Superheroes Are Hitting A Comic Book Wall
There are decades of comic book canon, multiple timelines, and variations on every character that any film-maker or producer working in the DCEU will have to deal with. Which version of Batman do you choose? How do you make that character definitively Batman but also unique enough to warrant their own film? Is it possible to do that without straying too far from whatever canon is at the heart of your franchise? The DCEU faced much criticism for its darker take on some of its heroes, even though those versions could already be found in various forms across the many years of comic book history.
Moreover, characters like Batman, Superman, and The Joker have become so embedded in the popular consciousness that even people who don’t watch comic book movies can recognize them. They are comparable to the great protagonists of the literary canon, such as Dracula and Sherlock Holmes, in that regard. The history of comic book cinema, as short as it is, has been built on the canon compliant notion that any and every iteration of these characters can exist alongside one another. Michael Keaton’s Batman is as canon as Val Kilmer’s is as canon as Christian Bale’s and so on.
This is something we have seen less of in the current era of superhero cinema. Now that every film is part of an expanded universe and it must connect to a wider narrative spanning possibly dozens of films, audiences have become accustomed to there being one version of each character. There is one Captain America, as played by Chris Evans, and if anyone takes over the mantle, it won’t be that Steve Rogers. That presents many great storytelling opportunities and allows fans to build deep connections to the characters in ways we haven’t necessarily experienced with the old model of stopping once a trilogy is completed.
The ambition is undeniable, but through this model, superhero cinema has ignored one of the things that makes comic books so unique and interesting: The variety of timelines and options. What seemed so freeing as a creative path also has its inherent limitations. By shooting off with DC Dark/Black, Warner Bros. are getting back to the heart of the genre. There’s so much of the comic books left unexplored, but there’s also a lot of that creators can do with these characters independent of any canon, freeing them from the need to choose a "difinitive" depiction of well known characters.
Phoenix's Joker Takes Us Beyond the Expanded Universe Model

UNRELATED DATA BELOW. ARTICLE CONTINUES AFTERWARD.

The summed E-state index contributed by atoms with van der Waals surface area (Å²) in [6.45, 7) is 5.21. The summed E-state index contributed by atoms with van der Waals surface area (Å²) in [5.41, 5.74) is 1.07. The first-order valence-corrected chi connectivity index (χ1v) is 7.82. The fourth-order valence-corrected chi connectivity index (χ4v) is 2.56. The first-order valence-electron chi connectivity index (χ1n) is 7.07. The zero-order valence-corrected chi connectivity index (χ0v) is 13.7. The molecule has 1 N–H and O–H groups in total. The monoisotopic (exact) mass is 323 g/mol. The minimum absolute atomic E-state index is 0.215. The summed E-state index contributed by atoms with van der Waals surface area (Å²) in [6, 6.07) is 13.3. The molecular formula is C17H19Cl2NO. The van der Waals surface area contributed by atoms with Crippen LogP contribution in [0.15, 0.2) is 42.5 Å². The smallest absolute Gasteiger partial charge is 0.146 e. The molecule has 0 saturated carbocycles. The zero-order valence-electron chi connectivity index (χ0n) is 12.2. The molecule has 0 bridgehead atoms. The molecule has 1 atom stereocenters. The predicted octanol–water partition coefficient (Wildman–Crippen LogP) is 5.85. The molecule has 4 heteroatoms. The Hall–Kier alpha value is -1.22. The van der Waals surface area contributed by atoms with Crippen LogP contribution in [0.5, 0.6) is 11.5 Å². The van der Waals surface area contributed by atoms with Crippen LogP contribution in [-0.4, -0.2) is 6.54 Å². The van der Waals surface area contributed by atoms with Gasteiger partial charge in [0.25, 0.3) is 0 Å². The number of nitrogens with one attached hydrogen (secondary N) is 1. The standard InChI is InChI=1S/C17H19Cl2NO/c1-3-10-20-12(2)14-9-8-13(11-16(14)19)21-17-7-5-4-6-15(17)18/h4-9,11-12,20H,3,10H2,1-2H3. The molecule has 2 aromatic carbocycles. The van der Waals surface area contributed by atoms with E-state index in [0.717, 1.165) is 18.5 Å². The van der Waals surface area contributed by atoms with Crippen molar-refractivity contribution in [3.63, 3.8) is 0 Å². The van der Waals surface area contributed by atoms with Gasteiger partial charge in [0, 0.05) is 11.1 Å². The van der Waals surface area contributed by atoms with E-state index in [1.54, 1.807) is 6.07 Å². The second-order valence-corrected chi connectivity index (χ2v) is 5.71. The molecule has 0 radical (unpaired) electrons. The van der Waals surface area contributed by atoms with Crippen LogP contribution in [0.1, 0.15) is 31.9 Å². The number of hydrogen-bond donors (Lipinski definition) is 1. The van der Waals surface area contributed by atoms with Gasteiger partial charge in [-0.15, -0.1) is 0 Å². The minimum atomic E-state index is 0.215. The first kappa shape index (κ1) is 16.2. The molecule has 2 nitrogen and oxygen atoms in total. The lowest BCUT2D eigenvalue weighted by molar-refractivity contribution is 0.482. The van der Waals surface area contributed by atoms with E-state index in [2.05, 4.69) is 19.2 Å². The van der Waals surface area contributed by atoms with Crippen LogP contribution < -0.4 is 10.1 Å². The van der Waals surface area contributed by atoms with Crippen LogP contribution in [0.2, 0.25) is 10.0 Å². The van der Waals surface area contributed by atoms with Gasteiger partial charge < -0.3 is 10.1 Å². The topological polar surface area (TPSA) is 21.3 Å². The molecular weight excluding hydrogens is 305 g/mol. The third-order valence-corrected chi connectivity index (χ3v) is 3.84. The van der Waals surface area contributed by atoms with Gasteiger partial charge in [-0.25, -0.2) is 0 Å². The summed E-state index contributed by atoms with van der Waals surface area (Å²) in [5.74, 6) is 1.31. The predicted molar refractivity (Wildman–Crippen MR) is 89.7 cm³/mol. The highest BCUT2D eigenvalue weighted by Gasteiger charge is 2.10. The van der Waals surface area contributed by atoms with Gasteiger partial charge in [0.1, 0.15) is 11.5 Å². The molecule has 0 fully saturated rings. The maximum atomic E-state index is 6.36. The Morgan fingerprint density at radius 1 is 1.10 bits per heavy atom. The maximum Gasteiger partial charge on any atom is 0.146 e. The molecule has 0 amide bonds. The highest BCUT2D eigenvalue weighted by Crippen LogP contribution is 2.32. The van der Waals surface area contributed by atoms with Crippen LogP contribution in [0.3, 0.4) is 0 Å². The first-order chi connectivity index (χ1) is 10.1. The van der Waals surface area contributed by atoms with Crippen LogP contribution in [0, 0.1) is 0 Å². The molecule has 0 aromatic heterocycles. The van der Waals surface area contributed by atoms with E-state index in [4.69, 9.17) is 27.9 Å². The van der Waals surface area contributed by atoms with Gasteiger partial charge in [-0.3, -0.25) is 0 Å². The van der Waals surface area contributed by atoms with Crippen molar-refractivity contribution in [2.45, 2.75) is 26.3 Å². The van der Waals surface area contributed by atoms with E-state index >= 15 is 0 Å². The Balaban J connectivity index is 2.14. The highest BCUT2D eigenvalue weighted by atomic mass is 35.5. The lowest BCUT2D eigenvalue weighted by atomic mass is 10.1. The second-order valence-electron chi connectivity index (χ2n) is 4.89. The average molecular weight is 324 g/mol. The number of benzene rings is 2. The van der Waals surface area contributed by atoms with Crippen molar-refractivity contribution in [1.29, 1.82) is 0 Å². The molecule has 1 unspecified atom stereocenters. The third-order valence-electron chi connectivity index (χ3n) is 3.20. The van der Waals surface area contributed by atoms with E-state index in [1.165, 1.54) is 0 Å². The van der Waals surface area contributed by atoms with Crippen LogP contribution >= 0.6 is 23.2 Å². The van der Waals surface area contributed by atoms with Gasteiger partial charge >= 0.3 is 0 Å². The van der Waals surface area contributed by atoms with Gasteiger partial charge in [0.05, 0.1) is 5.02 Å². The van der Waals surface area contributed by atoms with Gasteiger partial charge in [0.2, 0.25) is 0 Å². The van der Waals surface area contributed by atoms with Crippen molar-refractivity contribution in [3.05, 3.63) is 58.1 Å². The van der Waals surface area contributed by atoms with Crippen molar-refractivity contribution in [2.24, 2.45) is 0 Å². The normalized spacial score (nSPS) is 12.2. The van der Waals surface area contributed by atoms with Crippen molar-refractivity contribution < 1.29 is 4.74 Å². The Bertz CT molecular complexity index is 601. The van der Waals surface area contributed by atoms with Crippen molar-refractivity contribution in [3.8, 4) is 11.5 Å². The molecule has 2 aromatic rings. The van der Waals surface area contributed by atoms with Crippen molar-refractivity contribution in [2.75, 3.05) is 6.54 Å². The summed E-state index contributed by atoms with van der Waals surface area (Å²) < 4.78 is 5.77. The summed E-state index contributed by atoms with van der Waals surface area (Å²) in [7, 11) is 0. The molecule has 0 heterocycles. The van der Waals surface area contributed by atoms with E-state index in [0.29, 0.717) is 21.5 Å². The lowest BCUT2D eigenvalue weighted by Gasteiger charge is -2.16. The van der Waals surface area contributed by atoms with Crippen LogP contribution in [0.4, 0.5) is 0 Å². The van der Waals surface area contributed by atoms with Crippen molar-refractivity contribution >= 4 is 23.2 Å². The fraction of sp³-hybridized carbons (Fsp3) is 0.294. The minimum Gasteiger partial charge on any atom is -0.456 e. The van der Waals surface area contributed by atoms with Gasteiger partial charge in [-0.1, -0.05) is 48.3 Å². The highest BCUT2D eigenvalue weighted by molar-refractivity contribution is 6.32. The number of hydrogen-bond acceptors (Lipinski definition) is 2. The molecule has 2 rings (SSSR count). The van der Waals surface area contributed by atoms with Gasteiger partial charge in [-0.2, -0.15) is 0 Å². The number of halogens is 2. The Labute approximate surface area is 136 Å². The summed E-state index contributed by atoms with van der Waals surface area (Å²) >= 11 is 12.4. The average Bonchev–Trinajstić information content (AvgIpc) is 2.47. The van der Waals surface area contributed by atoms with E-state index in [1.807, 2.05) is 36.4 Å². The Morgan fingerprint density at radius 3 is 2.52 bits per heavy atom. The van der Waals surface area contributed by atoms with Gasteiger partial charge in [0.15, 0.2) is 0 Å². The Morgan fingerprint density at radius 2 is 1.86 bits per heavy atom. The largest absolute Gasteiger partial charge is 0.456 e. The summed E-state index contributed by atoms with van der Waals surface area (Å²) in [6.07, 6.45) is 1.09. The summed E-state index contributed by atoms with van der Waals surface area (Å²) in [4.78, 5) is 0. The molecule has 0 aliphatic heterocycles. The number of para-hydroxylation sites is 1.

Phillips and Phoenix’s Joker film arguably has more in common with the superhero and comic book films that preceded the current expanded universe era than anything of the past decade: It’s happy to aim for a more adult audience, like the Blade trilogy; it’s eschewing the typical origin mold and finding its roots in the crime genre, akin to Tim Burton’s Batman; and it doesn’t exist to set up a slew of sequels. In that sense, this film could change the superhero movie game by bringing us full circle. The more things change, the more they stay the same.
Studios shouldn’t force themselves to be boxed in by one mold of franchise film-making, nor should they insist that every superhero film be part of a franchise. There’s something to be said for a stripped back approach: One-off films, lower budgets, bigger risks. The next phase of superhero cinema should have the room to explore the comics canon that’s more abrasive in style and less concerned with appealing to the biggest demographics. We see versions of these stories in television, from Gotham to Greg Berlanti’s CW universe, so why not bring it to the big screen in one or more iterations and serve more niche audiences than the typical blockbusters?
The DCEU tried to make its model one that harbored the talents of auteurs like Zack Snyder, David Ayer, and Petty Jenkins, as a way to differentiate itself from what Marvel was doing at the time. Yet it could be this Joker film and what follows will finally make that a reality. By offering a true alternative to not only Marvel but their own universe, DC can entice the kind of talent that normally wouldn’t want anything to do with a superhero blockbuster. The evolution of superhero cinema happens not only in form but in approach and business.
Superhero fatigue will eventually hit audiences, and it seems to have arrived for the DCEU earlier than everyone else. To avoid that taking root and throwing the entire franchise into disarray, Warner Bros. needs to evolve, and this seems like the perfect opportunity to do so. It’s something nobody else is doing right now and, if it works, every other studio may end up following in their trail. That's how the DCEU can find itself on surer ground in the coming years: By offering variety beyond their competition and their own boundaries. Whatever shape Phillips and Phoenix’s Joker film ends up taking, it’s a step forward that the medium could sorely use.
- Joker (2019) release date: Oct 04, 2019
- Aquaman (2018) release date: Dec 21, 2018
- Shazam! (2019) release date: Apr 05, 2019
- Wonder Woman 1984 (2020) release date: Jun 05, 2020